The term dementia as currently defined presents two particular challenges. The first is that standard criteria for dementia require that cognitive impairment is sufficiently severe to compromise social and occupational functioning.1 The second is that memory must be specifically impaired. A consequence of the first challenge is a delay in a specific diagnosis of the cause of the dementia. This is evident in the diagnostic criteria for Alzheimer's disease from the National Institute of Neurological and Communicative Disorders and Stroke (NINCDS),2 which first require that the patient fulfils the criteria for dementia. Thus, before a patient with Alzheimer's disease can be diagnosed using these criteria, the disease will be well advanced (table 1). Although patients who present with the mild but consistent cognitive decline that accompanies ageing should not be categorised as having dementia, it is increasingly important to make a specific early diagnosis of the cause of cognitive impairment when appropriate, particularly with the possibility of disease-modifying treatments becoming available in the future. The use of the term mild, or minimum, cognitive impairment to describe patients with cognitive impairment that is not of sufficient severity to fulfil criteria for dementia has found widespread support.3 This term is perhaps most useful when different forms of mild cognitive impairment are recognised (eg, amnestic versus non-amnestic; single versus multi-domain) because these have some value in helping to identify precursor states of specific dementia syndromes.5 In recently proposed criteria for Alzheimer's disease, both the importance of early diagnosis and the role of biomarkers irrespective of severity are acknowledged4 (table 1).
The second challenge, that most criteria for dementia require impairment of episodic memory, has come about because Alzheimer's disease is both the most common cause of dementia in the elderly and the most studied. The concern here is that patients with progressive cognitive decline without memory impairment (eg, posterior variant Alzheimer's disease) or with other focal impairments (eg, semantic dementia) might be excluded from the dementia diagnostic algorithm. Thus, the clinical approach should emphasise analysis of the cognitive and neurological syndrome in any patient who presents with cognitive decline, and this is particularly the case for young-onset dementia, for which the differential diagnosis is often broad.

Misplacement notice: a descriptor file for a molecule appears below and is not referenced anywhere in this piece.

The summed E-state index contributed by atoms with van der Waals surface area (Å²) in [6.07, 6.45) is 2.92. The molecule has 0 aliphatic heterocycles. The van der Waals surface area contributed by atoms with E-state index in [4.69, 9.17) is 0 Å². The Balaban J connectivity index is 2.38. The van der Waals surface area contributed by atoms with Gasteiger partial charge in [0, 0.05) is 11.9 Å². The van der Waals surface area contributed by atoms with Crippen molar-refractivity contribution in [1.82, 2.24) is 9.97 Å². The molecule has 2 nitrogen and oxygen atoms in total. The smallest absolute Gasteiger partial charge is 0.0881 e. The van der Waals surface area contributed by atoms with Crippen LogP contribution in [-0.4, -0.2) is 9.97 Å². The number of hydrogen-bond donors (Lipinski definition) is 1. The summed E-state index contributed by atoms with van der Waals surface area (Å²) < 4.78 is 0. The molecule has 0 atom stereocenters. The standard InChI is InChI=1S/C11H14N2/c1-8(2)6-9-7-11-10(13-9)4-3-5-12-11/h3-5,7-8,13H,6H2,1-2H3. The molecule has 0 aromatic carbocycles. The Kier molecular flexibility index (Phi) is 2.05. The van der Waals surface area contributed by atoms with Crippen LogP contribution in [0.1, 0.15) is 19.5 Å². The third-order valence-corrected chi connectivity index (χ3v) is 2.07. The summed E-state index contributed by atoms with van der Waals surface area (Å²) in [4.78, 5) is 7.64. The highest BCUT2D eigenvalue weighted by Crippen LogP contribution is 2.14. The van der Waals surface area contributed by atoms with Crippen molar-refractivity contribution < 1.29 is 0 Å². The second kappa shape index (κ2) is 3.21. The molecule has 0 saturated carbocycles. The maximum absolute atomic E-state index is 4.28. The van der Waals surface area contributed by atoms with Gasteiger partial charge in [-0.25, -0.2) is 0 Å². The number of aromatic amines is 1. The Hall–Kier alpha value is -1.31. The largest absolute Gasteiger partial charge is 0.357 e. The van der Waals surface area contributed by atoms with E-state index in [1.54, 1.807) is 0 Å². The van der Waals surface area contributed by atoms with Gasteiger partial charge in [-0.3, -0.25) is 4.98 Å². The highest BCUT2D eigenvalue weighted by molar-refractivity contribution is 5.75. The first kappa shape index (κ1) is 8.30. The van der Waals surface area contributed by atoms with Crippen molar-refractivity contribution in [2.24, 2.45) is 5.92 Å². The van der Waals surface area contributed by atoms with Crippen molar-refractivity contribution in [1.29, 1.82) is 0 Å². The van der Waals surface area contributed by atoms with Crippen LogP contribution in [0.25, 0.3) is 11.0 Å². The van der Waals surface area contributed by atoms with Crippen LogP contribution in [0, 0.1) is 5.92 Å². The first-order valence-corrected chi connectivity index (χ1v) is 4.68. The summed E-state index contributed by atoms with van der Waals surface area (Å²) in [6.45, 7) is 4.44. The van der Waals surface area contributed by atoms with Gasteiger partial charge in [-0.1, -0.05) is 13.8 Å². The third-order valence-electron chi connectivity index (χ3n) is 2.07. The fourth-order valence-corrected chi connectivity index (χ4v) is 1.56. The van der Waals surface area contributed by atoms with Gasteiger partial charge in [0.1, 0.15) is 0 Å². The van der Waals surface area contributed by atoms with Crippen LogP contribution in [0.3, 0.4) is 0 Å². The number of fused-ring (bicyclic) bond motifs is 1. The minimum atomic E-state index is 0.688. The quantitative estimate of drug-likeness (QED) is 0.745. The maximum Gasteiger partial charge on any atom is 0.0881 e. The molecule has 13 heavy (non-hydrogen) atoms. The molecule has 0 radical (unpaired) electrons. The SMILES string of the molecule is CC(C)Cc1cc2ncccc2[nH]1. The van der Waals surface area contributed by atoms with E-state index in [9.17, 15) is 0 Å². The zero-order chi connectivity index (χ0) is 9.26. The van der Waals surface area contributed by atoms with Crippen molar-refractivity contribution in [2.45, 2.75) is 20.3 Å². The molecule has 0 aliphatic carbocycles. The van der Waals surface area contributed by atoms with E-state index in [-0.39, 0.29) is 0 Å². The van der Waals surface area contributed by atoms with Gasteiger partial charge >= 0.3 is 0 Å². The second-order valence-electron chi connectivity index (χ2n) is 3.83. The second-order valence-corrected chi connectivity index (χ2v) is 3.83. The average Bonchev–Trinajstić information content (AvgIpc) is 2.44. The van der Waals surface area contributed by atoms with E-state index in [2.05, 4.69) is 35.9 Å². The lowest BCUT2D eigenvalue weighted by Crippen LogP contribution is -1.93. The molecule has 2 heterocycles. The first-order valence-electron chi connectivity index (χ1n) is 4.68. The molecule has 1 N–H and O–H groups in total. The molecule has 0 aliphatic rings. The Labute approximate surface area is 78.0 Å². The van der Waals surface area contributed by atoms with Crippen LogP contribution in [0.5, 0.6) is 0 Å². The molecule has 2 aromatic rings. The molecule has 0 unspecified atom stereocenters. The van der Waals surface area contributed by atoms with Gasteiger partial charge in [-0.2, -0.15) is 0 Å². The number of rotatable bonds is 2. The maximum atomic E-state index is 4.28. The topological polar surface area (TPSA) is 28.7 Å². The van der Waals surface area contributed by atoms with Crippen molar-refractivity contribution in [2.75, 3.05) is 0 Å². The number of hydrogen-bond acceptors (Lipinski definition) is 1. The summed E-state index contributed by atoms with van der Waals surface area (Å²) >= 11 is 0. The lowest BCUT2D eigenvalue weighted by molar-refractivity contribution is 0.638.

There are few population-based studies on the epidemiology of young-onset dementia and we are not aware of any on cognitive impairment more generally. Harvey and colleagues6 estimated that, in two London boroughs in the UK, the prevalence of dementia with onset between the ages of 30 and 65 years was 54 per 100 000 (95% CI 45–64) and 98 per 100 000 (81–118) between the ages of 45 and 65 years. Alzheimer's disease was the most common single diagnosis followed by vascular disease and FTLD (figure 1). Using a two-stage postal survey, Ikejima and colleagues7 found a broadly similar prevalence of 42 per 100 000 (39–45) in the Ibaraki prefecture in Japan between the ages of 18–65 years. By contrast with the UK study, the most common cause in the Japanese study was vascular disease, followed by Alzheimer's disease. There have been several series of convenience samples (eg, groups of patients attending specialist clinics or those in care registries) reported,8–10 which all lend support to the view that Alzheimer's disease, dementia with Lewy bodies, and vascular cognitive impairment comprise a smaller proportion of cases in younger patients than in the older population. Kelley and colleagues11 analysed a group of patients who were younger than 45 years and found that patients with an onset age of less than 35 years mainly had metabolic causes with substantial overlap with diseases more commonly seen in children and adolescents. By contrast, in individuals who had an onset age of between 35 years and 45 years, most dementias were caused by degenerative diseases.